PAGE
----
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OSCR: a regulator, not a mediator

14 Jun 2023

OSCR’s Head of Regulation & Improvement, Martin Tyson, discusses OSCR’s role as a regulator when dealing with disputes about the decisions made by charities and their trustees.

We recently revised our Inquiry Policy, updating how we handle concerns raised about Scottish charities and making it clearer what OSCR can and cannot deal with according to Scottish charity law.

OSCR often hears from individuals or organisations who are unhappy about decisions that have been made by charities or their trustees. It is testament to the vital role that charities play in our communities that members of the public can often feel a strong connection with charitable works and the actions of individual charities, and get in touch with us when they disagree with what charities are doing.

As well as disagreements with members of the public or external stakeholders, there can also be disputes within charities, whether among charity trustees or between trustees and members of charities. Sometimes these will involve factions with genuine differences of view about what should be done. Sometimes they are simply poorly managed personality clashes.

What is OSCR’s role as a regulator?

Despite a feeling of collective ownership, it is charity trustees who have the right and the duty to make decisions in the interest of their charities and in line with their governing documents. Charities have a right to be unpopular and to do unpopular things and do sometimes make mistakes.

It is not OSCR’s place to get involved in differences of opinion. Our role as a regulator is to ensure that trustees make their decisions in line with their trustee duties and their governing documents, not to police disagreements about the decisions that charities take.

Likewise, we will seek to punish wrongdoing, but it’s in no one’s interest to tar an honest mistake with the same regulatory brush as a charity or trustee who wilfully and knowingly breaks the law.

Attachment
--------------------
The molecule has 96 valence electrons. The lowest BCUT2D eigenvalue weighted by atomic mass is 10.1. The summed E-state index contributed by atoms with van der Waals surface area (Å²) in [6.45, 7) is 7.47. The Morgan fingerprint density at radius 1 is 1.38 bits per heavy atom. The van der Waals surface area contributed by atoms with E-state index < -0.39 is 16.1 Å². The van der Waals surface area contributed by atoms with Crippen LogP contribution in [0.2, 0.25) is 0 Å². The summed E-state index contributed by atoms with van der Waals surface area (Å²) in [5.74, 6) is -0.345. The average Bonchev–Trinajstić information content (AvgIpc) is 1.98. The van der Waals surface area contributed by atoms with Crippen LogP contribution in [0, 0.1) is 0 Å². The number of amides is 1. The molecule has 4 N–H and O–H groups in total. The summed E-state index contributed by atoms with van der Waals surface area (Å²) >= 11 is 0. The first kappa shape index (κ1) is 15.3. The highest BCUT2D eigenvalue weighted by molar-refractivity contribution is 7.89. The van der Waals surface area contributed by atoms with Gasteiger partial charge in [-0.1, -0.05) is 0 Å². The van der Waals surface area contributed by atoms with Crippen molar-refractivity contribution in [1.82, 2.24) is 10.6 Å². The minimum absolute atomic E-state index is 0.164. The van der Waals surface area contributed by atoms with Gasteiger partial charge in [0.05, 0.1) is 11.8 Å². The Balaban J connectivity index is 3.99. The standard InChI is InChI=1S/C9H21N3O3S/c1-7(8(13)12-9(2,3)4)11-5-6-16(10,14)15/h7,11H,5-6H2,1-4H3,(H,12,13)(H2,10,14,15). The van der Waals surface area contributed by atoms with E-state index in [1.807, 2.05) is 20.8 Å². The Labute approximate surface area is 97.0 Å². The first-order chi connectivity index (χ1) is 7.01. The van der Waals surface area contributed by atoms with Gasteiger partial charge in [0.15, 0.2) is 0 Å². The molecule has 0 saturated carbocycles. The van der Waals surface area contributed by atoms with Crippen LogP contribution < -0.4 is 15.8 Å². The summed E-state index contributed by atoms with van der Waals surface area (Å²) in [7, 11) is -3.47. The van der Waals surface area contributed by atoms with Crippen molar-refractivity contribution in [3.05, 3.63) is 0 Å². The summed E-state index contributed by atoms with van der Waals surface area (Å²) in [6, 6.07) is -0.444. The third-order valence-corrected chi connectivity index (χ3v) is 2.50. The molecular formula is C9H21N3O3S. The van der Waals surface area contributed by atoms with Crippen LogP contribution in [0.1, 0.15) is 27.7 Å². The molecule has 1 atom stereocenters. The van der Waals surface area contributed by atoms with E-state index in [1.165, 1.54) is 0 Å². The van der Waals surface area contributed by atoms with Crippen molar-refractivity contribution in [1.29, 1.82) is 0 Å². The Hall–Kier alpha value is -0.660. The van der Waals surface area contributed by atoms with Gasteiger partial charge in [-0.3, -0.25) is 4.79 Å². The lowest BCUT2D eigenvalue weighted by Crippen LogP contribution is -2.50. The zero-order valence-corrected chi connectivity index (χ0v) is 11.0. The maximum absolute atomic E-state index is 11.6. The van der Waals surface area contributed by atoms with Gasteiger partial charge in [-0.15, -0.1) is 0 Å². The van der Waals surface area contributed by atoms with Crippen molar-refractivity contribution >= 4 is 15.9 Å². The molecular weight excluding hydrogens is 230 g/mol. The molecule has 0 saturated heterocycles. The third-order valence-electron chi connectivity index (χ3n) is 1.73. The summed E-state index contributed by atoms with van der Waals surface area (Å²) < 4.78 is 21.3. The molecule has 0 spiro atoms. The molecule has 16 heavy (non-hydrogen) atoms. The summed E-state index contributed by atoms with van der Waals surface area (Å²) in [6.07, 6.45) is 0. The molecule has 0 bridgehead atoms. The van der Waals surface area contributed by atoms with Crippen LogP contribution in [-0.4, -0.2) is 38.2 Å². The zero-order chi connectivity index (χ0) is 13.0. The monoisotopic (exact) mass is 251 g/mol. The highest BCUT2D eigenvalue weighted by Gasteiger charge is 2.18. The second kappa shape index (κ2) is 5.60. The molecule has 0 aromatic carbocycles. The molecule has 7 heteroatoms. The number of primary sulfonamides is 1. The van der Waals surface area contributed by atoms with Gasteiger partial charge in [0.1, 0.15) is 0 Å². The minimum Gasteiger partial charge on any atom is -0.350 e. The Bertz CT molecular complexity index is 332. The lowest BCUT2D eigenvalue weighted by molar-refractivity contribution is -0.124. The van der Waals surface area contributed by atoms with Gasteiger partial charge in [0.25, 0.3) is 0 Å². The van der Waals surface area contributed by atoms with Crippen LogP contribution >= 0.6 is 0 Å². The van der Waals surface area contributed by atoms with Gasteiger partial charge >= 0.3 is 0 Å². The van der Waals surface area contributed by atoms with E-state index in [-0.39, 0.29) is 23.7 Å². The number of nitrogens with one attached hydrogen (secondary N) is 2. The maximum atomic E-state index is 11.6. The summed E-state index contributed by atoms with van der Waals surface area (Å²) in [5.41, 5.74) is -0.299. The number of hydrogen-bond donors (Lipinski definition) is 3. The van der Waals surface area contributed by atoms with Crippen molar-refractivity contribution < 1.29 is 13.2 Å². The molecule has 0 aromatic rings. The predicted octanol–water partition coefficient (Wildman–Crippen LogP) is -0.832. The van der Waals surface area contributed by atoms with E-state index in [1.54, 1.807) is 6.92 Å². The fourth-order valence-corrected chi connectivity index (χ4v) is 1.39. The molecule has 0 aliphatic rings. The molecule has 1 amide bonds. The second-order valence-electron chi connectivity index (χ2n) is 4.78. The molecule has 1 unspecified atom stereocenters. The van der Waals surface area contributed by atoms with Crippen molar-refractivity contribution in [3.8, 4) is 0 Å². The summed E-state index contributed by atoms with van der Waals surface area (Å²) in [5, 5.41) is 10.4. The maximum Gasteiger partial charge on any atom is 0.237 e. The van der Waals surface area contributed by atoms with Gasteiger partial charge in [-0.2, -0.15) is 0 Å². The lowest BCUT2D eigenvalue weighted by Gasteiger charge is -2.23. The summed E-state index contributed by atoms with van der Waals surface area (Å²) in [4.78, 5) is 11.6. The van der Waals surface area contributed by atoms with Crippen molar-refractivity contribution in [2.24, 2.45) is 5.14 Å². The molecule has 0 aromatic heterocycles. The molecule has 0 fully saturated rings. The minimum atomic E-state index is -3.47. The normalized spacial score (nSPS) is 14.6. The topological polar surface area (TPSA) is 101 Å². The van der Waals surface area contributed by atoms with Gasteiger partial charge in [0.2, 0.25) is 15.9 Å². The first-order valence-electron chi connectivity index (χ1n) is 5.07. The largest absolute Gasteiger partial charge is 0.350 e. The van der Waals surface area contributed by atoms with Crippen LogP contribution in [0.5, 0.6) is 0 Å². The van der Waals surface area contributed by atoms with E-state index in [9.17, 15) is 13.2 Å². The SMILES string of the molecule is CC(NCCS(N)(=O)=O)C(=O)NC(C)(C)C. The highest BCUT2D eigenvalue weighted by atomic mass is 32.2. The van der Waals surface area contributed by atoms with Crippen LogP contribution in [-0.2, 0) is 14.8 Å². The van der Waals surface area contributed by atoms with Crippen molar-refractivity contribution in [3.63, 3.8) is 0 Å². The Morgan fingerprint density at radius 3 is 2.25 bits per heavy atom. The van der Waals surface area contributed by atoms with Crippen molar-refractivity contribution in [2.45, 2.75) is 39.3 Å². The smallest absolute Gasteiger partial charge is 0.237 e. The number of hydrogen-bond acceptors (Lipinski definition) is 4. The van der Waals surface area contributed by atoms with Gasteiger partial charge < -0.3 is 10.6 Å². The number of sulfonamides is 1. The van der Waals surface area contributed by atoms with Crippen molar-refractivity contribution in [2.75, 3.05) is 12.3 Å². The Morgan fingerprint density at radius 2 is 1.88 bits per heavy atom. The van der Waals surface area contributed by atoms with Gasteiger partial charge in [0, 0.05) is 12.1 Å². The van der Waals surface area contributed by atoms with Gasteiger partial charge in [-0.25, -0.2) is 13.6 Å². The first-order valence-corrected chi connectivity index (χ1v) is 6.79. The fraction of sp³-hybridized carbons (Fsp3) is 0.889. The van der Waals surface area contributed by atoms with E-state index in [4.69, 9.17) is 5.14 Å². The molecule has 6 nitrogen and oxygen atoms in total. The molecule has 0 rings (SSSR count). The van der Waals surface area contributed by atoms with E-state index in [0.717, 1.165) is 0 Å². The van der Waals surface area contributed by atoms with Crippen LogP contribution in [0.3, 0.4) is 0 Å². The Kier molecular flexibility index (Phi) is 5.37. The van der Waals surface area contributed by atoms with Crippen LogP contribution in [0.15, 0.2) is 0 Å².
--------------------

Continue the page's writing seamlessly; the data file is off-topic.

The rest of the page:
When charities or trustees make a mistake, OSCR’s role as an enabling regulator is to support the organisation and the wider sector to ensure that matters are put right, and lessons are learned for the future. Human beings all make mistakes, and we believe that human beings who run charities are no different.

How can charities manage these disputes?

Charity trustees can help themselves and their charities in these situations by ensuring that they engage openly about what they are doing with the communities, beneficiary groups and stakeholders, and that they are as transparent as possible about their reasons for taking decisions they are taking. 

While we fully understand how difficult these situations can be for trustees, our experience is that openness is usually the best policy.

What should charities expect from OSCR?

OSCR may still get involved in disputes like these where our risk assessment indicates there may be misconduct or charitable assets are at risk. But everyone involved needs to be clear that OSCR’s role is not to mediate disputes, and anyone expecting us simply to pick a side and intervene on their behalf will be disappointed.

We expect charity trustees to be able to manage and accommodate differences of opinion and disagreement as part of running a charity. Our colleagues in England and Wales recently emphasised the need for charity trustees to show ‘goodwill and commitment, and a willingness to compromise their position’. We agree. We know that charity trustees are motivated by strong commitment to their charities, but the ability to work together in difficult times and sometimes to set aside strong feelings or views can be key ways of acting in the interests of a charity.

You can read our new Inquiry Policy here, and our updated form to report concerns about a charity in Scotland can be found here.

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